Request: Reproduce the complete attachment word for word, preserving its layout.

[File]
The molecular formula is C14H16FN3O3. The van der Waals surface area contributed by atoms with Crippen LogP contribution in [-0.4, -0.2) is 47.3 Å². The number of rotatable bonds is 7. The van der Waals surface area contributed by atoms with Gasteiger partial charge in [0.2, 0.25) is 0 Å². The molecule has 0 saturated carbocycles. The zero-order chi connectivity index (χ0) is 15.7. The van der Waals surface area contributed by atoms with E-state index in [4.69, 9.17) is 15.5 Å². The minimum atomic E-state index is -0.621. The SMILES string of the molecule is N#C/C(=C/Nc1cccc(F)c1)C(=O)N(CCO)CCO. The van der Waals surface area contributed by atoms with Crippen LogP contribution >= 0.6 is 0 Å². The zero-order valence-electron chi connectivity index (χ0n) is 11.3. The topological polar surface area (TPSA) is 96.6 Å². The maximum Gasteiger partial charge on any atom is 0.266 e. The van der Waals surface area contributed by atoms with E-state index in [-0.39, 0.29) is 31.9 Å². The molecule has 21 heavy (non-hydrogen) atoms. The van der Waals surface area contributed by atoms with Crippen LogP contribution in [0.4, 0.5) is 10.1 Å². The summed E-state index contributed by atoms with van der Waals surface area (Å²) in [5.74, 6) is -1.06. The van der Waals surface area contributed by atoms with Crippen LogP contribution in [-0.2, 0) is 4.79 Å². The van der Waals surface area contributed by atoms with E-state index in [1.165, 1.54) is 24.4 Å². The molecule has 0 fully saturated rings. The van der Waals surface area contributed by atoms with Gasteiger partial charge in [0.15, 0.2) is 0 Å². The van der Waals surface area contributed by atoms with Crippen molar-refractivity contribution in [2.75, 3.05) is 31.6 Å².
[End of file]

The molecular formula is C14H16FN3O3. The van der Waals surface area contributed by atoms with Crippen LogP contribution in [-0.4, -0.2) is 47.3 Å². The number of rotatable bonds is 7. The van der Waals surface area contributed by atoms with Gasteiger partial charge in [0.2, 0.25) is 0 Å². The molecule has 0 saturated carbocycles. The zero-order chi connectivity index (χ0) is 15.7. The van der Waals surface area contributed by atoms with E-state index in [4.69, 9.17) is 15.5 Å². The minimum atomic E-state index is -0.621. The SMILES string of the molecule is N#C/C(=C/Nc1cccc(F)c1)C(=O)N(CCO)CCO. The van der Waals surface area contributed by atoms with Crippen LogP contribution >= 0.6 is 0 Å². The zero-order valence-electron chi connectivity index (χ0n) is 11.3. The topological polar surface area (TPSA) is 96.6 Å². The maximum Gasteiger partial charge on any atom is 0.266 e. The van der Waals surface area contributed by atoms with E-state index in [-0.39, 0.29) is 31.9 Å². The molecule has 21 heavy (non-hydrogen) atoms. The van der Waals surface area contributed by atoms with Crippen LogP contribution in [0.4, 0.5) is 10.1 Å². The summed E-state index contributed by atoms with van der Waals surface area (Å²) in [5.74, 6) is -1.06. The van der Waals surface area contributed by atoms with Crippen LogP contribution in [-0.2, 0) is 4.79 Å². The van der Waals surface area contributed by atoms with E-state index in [1.165, 1.54) is 24.4 Å². The molecule has 0 fully saturated rings. The van der Waals surface area contributed by atoms with Gasteiger partial charge in [0.15, 0.2) is 0 Å². The van der Waals surface area contributed by atoms with Crippen molar-refractivity contribution in [2.75, 3.05) is 31.6 Å².